An entity with assets greater than $5 million is an accredited investor. Accredited investors can also be formed if the equity owners are accredited, investors. An organization cannot be created solely to buy specific securities.


Recent Changes to Accredited Investor Definition

Recent amendments to the U.S. Congress’ definition of accredited investor included registered brokers and state-registered investment advisers.


The definition of an accredited investor was amended by the U.S. Securities and Exchange Commission on August 26, 2020. The SEC released a press release stating that the amendments allowed investors to be accredited based on defined measures of professional knowledge and experience and existing income or net worth tests. The amendments expand the pool of entities that could qualify as accredited investors by allowing any entity that passes an investment test to be eligible


Example of an Accredited Investor

Let’s say that an individual had a $150,000 income for the past three years. They had a $1 million primary residence with a $200,000 mortgage, a car valued at $100,000 with an outstanding $50,000 loan, a $500,000 401(k), and a savings account of $450,000. The income test failed for this individual. However, the test on net wealth shows that they are accredited, investors. This does not include the primary residence’s value. Net worth is assets with fewer liabilities.


The net worth of this person is exactly $1,000,000 This is a calculation of assets other than their primary residence of $1,050,000 ($100,000. + $500,000 + 450,000), less a $50,000 car loan. They are eligible to become accredited investors if they meet the net worth requirement.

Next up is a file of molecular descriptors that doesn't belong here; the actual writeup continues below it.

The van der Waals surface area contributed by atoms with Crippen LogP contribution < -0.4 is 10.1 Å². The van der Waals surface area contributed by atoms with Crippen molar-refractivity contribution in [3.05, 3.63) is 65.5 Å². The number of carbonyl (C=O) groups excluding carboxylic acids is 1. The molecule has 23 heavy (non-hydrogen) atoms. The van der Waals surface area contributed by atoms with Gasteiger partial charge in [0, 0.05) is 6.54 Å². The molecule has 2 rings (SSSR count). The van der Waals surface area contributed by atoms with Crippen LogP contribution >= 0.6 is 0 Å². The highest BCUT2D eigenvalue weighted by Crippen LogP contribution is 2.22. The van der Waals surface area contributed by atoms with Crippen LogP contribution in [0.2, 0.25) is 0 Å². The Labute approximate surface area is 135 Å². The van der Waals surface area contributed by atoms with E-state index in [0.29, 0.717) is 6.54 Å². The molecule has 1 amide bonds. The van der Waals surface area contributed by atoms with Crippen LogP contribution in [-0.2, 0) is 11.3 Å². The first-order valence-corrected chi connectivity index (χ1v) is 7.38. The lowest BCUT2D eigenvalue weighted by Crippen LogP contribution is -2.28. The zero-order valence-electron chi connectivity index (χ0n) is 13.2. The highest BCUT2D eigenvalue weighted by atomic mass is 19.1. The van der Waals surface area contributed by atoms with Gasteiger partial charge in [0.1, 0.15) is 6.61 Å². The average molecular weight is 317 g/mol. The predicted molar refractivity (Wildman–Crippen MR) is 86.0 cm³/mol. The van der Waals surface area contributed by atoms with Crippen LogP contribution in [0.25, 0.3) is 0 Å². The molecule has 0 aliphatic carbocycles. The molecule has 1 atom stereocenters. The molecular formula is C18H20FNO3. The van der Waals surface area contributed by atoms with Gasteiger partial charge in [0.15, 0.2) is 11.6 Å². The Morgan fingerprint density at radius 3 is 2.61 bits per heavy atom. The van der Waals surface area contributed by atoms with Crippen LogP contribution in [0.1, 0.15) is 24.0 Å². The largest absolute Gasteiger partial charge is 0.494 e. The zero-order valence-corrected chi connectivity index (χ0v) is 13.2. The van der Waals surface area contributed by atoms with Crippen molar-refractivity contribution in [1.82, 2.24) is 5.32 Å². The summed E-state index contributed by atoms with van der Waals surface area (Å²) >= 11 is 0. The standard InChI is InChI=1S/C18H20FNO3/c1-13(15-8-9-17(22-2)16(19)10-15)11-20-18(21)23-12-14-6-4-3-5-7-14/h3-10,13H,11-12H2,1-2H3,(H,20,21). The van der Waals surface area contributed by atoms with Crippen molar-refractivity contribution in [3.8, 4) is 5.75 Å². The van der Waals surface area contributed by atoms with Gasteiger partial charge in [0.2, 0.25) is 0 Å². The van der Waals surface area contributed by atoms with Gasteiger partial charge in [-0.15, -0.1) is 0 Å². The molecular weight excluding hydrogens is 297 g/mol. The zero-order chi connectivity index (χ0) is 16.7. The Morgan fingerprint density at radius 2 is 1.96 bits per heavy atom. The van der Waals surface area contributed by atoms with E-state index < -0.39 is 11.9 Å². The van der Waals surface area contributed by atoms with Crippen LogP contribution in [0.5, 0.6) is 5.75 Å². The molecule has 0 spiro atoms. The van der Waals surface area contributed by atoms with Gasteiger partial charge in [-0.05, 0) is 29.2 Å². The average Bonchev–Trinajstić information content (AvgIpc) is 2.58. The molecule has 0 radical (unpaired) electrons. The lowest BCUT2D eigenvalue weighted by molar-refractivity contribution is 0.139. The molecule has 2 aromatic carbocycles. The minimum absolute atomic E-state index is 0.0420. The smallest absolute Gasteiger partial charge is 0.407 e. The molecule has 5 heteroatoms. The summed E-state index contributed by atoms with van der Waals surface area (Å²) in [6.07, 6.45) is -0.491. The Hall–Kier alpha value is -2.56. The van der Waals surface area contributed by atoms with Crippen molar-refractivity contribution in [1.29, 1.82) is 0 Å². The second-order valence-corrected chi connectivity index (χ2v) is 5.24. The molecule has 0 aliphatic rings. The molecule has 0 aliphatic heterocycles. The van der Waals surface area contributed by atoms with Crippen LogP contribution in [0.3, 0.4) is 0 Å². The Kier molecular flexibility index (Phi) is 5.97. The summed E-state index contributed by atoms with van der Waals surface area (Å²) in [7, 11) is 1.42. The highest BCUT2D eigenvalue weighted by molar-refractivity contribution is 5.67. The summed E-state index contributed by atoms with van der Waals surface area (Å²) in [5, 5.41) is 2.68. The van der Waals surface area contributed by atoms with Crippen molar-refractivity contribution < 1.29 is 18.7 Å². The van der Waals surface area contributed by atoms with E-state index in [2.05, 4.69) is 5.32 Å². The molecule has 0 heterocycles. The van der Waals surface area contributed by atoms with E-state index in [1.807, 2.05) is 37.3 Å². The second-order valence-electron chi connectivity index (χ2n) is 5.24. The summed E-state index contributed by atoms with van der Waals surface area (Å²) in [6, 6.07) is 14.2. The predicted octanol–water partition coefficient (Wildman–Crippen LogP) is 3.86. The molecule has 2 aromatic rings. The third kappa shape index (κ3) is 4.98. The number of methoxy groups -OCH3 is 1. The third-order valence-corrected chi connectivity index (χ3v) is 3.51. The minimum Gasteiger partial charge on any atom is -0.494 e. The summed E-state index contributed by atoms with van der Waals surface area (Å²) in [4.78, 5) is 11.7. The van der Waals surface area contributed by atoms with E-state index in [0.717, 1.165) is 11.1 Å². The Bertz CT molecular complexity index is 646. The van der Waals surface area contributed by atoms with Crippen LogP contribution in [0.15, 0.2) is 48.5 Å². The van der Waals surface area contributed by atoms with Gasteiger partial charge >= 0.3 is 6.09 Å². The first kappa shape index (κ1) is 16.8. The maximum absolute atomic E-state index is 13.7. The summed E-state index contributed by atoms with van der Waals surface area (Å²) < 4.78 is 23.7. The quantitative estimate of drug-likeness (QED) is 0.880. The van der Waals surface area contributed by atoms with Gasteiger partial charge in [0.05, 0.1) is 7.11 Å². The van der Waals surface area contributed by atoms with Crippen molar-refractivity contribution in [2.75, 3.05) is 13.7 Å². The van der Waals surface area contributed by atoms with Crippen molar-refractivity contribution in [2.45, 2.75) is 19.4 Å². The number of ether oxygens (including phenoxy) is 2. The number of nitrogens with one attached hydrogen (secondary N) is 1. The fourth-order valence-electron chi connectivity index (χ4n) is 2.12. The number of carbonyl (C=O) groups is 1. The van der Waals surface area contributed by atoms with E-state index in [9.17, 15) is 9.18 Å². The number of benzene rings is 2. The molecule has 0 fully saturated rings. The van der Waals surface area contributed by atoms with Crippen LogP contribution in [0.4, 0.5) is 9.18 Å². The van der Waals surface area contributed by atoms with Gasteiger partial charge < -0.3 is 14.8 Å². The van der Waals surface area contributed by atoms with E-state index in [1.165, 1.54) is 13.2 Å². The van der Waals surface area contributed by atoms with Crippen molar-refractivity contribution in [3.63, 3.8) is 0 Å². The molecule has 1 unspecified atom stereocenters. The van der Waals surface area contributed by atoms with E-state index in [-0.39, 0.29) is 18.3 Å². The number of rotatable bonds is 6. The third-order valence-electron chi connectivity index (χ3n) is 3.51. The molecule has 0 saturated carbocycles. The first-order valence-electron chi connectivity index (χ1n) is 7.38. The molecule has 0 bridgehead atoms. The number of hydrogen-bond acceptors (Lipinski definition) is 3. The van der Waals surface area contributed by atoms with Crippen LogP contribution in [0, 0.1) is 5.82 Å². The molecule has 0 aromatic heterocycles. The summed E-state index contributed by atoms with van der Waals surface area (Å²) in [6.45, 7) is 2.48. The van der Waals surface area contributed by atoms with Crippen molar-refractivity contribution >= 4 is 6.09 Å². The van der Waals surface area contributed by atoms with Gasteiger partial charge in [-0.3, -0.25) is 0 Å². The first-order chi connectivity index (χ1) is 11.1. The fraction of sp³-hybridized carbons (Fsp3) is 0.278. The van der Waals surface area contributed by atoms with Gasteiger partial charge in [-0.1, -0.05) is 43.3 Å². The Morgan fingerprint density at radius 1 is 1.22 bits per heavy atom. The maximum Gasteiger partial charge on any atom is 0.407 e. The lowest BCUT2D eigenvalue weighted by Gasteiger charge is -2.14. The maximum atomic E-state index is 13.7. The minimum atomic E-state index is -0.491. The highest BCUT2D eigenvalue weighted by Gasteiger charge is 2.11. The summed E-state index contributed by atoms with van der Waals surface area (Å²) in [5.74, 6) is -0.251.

Who Is Eligible To Be an Accredited Investor?

An accredited investor is defined by the SEC as:


  1. An individual whose gross income exceeds $200,000 yearly or whose joint income with a spouse/partner exceeds $300,000. These years and reasonable expectations of the same income in the current fiscal year.
  2. A person whose net worth or joint net worth exceeds $1,000,000 with their spouse or partner.


Is There Another Way To Become an Accredited Investor?

A financial professional with a FINRA Series 7 or 62 can be designated as an accredited investor.


What Privileges Do Accredited Investors Get That Others Do Not?

Only accredited investors can participate in specific securities offerings under federal securities laws. These include participation in private placements, structured products, private equity, and shares in a private fund and private equity.


Why Do You Need To Be Accredited To Invest in Complex Financial Products?

Investors who are accredited will be able only to purchase these offerings. This is because they are financially capable of sustaining considerable losses or coping with volatility.


What If I Lie About Being an Accredited Investor?

It is illegal to lie about being an accredited investor. If you choose to lie and the company you invest into finds out, the company can undo your investment and repay the cash.


Bottom Line

A person or institution is an accredited investor if they have met specific SEC requirements that allow them to trade securities not available to the general public. The SEC created these regulations to protect investors, not limit them.


Accredited investors are becoming easier to obtain. Ask your financial advisor to determine your net worth within the required minimums. Also, take into consideration the licensing exams mentioned above. Be aware that there is increased risk and greater responsibility with higher potential rewards.


To learn more about other terms commonly used in venture capital, check out our complete VC Glossary.